Find Your Client’s Motivation First, Not Yours




Many times, I see people frame their “ask” of clients in this order. Right out of the gate, they speak about a great service or product they’ve come to discuss. They move next to saying that the solution will fix a problem the client has. And lastly, they will relate that solution to something they believe will motivate the client to say, “Yes…I’m in.”

This is all backwards, as a client of mine found out recently.

He asked me for some help in framing an “ask.” He was worried his client would take it as a condemnation of how things were being handle by him, and his team. He knew he had a good solution but, it would involve a new process that dealt with a serious shortcoming. Product….then solution.

The issue here is that you are telling a client they are doing something wrong or, they are wrong for not knowing something could be done better. That’s not a strong motivator for anyone. And there’s the key focus…motivation. That’s really what you are there to do, right? Persuade your audience so that they are motivated to accept your solution?

In business we’re often pressed to produce a result or fix an issue with no time to design our “ask.” Try asking yourself, “What’s the motivator for the person I’m presenting my ask?”
Here’s a hint, 9 out of 10 times their motivator is NOT yours.

By declaring your “ask” too frequently you risk getting the reputation of “its his/her way or the highway/she’s difficult to work with”, or worse “she’s quite selfish”…etc.

Its better to to pause/think and ask yourself, what’s the motivator for my listener?

I did this with my client and he suddenly had a revelation…by instituting the process he was recommending, his client’s head of sales would actually sell more product at the best margin. “That’s how you initiate the conversation,” I said to him. And we crafted his ask by starting with, “I’ve got an idea on how to increase sales with the best margin.” Now they are on the same wavelength.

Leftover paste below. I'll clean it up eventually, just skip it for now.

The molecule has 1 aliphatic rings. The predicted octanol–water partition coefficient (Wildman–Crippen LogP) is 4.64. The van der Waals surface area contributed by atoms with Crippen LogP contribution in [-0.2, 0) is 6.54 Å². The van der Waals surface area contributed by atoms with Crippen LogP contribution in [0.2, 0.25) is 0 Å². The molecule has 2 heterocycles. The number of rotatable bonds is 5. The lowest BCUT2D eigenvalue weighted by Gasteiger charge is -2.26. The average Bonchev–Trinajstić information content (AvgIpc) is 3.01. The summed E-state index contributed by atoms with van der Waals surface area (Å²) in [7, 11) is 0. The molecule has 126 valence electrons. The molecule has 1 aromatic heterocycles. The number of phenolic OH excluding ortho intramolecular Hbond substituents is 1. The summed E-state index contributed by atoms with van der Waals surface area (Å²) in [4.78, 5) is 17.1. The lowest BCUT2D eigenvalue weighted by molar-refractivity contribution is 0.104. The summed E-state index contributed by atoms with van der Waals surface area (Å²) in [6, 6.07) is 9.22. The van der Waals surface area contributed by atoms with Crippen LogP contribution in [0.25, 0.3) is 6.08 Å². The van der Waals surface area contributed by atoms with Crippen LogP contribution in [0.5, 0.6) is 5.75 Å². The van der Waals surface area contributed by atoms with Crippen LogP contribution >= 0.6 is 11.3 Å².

Try re-ordering your next presentation with motivation as the lead. Let me know how your communication goes!

4 replies
  1. Gisela Perscky
    Gisela Perscky says:

    Steve you are absolutely right! as you taught me years ago, in order to be able to excel in the art of selling you have to turn on your listening skills to find out exactly what will motivate the prospect to buy. I remember a role play that you made me do where I had to restrain myself from starting to sell before even asking the right questions…you taught me the art of consultative selling…and up to this day, every single technique that you taught me works!


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  1. […] your client. This requires that you be interested in them BEFORE you become interesting to them. Listen first, fix second. Especially now, assume people are anxious and skeptical. Neutralize this by listening, as though […]

  2. […] With my client, his recommendations didn’t land because he hadn’t surveyed the executives’ needs and pain points. It was far too much “here’s what I think,” versus setting up his ideas with “here’s what I know.” The former is a vacuum-created opinion, which clearly was not what the executives wanted from him. The latter is fact-based and can open discussions on the real-world situations the company is facing. But, as I always tell my client, you have to LISTEN first, recommend second. […]

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